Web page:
The programme is presented by the Emmy award winning wildlife cameraman Colin Stafford-Johnson who spent some time with the EcoJel team in 2010 to find out about the secret lives of jellyfish. The programme will show some footage of the EcoJel team tagging the highly venomous lion's mane jellyfish!
The launch of our facebook page was a huge success with many people posting their sightings and/or great pictures on the page throughout the season.
We organised many public talks and workshops to directly engage with more people, and our work was featured in newspaper, radio shows and TV programs.
We presented (on invite) our jellyfish research to the European Parliament's Intergroup 'Seas and Coastal Affairs', a clear demonstration of the importance of our research.
We Also Conducted A Lot Of Science:
Our JellyTag programme was very successful with lots of barrel jellyfish tagged in Carmarthen Bay and the first ever tagging of the highly venomous lion's mane jellyfish in Dublin!
We began a study on the socio-economic impacts of jellyfish stings (see 'have you been stung').
18 ferry surveys were conducted in summer 2010 between Dublin and Holyhead, producing many interesting results.
Five aerial surveys for large barrel jellyfish were conducted.
We continued to collect and monitor jellyfish populations locally and throughout the Irish Sea. Key components of this monitoring are your observations and sightings!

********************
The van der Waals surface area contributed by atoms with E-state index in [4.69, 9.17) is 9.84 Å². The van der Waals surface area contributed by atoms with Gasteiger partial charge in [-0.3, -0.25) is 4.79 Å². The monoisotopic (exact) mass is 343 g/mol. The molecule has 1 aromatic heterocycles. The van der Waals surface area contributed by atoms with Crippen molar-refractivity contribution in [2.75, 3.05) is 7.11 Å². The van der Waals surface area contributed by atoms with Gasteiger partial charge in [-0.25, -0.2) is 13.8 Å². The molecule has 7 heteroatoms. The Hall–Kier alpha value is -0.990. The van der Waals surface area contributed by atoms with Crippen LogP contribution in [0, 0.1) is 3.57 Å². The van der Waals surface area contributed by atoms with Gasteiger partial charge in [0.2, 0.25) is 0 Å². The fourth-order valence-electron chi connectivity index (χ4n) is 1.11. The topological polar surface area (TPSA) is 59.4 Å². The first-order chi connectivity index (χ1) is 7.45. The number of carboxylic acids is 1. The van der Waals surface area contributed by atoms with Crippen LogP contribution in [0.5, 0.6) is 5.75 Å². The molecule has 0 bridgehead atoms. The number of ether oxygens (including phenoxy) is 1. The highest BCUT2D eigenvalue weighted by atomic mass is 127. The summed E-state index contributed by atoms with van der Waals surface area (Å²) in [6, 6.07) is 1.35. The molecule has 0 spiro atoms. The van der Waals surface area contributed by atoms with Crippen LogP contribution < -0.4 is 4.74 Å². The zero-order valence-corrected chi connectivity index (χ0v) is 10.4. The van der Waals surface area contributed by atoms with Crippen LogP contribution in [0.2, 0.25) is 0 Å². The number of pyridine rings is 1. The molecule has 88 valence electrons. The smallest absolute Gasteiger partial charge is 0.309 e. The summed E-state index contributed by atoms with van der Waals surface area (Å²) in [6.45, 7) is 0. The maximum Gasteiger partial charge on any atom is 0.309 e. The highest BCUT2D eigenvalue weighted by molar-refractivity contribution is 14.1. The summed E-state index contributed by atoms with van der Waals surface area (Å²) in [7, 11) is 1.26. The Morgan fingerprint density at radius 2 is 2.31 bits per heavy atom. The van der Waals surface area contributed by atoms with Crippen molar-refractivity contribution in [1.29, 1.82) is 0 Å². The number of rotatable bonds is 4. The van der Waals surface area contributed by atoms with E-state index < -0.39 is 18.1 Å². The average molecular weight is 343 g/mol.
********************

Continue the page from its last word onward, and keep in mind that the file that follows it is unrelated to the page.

Indeed, as a new jellyfish season is about to kick off, we would like to thank all the people who took time to report a sighting or fill in the "jellyfish sting" questionnaire. We are looking forward to your continued collaboration with us throughout the 2011 season!
Were you stung by a jellyfish this year? If yes, and you were stung in Dublin Bay or along the east coast of Ireland, then we need your help! Together with the Socio-Economic Marine Research Unit in NUI Galway, the EcoJel Team are hoping to quantify the number of swimmers who have been stung (whether mildly or severely) this year.
We also will be studying the socio-economic cost of such jellyfish swarms. To help us answer these important questions we would like you to complete a simple online questionnaire that takes approximately 5 minutes. Thank you for your time and information!
Tracking The Most Venomous Jellyfish In The Irish Sea
During the last few weeks we have been investigating the behaviour of the Lion’s Mane Jellyfish in Dublin Bay by attaching tags to their underside. As crazy at it sounds, tracking these jellyfish is one of the only ways we can learn how much time they spend at the surface and whether or not they are residents or just passing through. These questions are important to answer as many bathers and open water swimmers in the Dublin area have been badly stung during the last few years and more recently in the last few weeks. Indeed, a bad encounter with a Lion’s Mane may result in severe pain for 5 or 6 hours, weeping skin and back spasms.